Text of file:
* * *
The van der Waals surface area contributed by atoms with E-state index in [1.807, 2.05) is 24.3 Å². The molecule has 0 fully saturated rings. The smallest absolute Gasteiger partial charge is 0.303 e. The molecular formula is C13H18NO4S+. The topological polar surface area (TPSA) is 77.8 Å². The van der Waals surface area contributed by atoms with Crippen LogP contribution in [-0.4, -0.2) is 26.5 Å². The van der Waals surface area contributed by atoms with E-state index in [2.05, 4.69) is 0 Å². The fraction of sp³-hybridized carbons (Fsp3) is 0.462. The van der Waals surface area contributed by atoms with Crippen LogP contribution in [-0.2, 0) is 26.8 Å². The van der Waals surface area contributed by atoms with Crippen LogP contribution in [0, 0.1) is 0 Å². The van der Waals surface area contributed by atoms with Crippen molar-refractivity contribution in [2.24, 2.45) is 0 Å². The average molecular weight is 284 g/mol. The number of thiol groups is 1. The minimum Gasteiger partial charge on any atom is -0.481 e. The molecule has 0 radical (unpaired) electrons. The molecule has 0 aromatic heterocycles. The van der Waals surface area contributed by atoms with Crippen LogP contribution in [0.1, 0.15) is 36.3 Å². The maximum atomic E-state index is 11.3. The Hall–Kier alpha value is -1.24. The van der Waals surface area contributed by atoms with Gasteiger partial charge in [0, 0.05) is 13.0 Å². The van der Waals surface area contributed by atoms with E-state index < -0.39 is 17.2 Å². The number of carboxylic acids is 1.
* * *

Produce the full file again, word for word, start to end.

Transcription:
The van der Waals surface area contributed by atoms with E-state index in [1.807, 2.05) is 24.3 Å². The molecule has 0 fully saturated rings. The smallest absolute Gasteiger partial charge is 0.303 e. The molecular formula is C13H18NO4S+. The topological polar surface area (TPSA) is 77.8 Å². The van der Waals surface area contributed by atoms with Crippen LogP contribution in [-0.4, -0.2) is 26.5 Å². The van der Waals surface area contributed by atoms with E-state index in [2.05, 4.69) is 0 Å². The fraction of sp³-hybridized carbons (Fsp3) is 0.462. The van der Waals surface area contributed by atoms with Crippen LogP contribution in [-0.2, 0) is 26.8 Å². The van der Waals surface area contributed by atoms with Crippen LogP contribution in [0, 0.1) is 0 Å². The van der Waals surface area contributed by atoms with Crippen molar-refractivity contribution in [2.24, 2.45) is 0 Å². The average molecular weight is 284 g/mol. The number of thiol groups is 1. The minimum Gasteiger partial charge on any atom is -0.481 e. The molecule has 0 radical (unpaired) electrons. The molecule has 0 aromatic heterocycles. The van der Waals surface area contributed by atoms with Crippen LogP contribution in [0.1, 0.15) is 36.3 Å². The maximum atomic E-state index is 11.3. The Hall–Kier alpha value is -1.24. The van der Waals surface area contributed by atoms with Gasteiger partial charge in [0, 0.05) is 13.0 Å². The van der Waals surface area contributed by atoms with E-state index < -0.39 is 17.2 Å². The number of carboxylic acids is 1.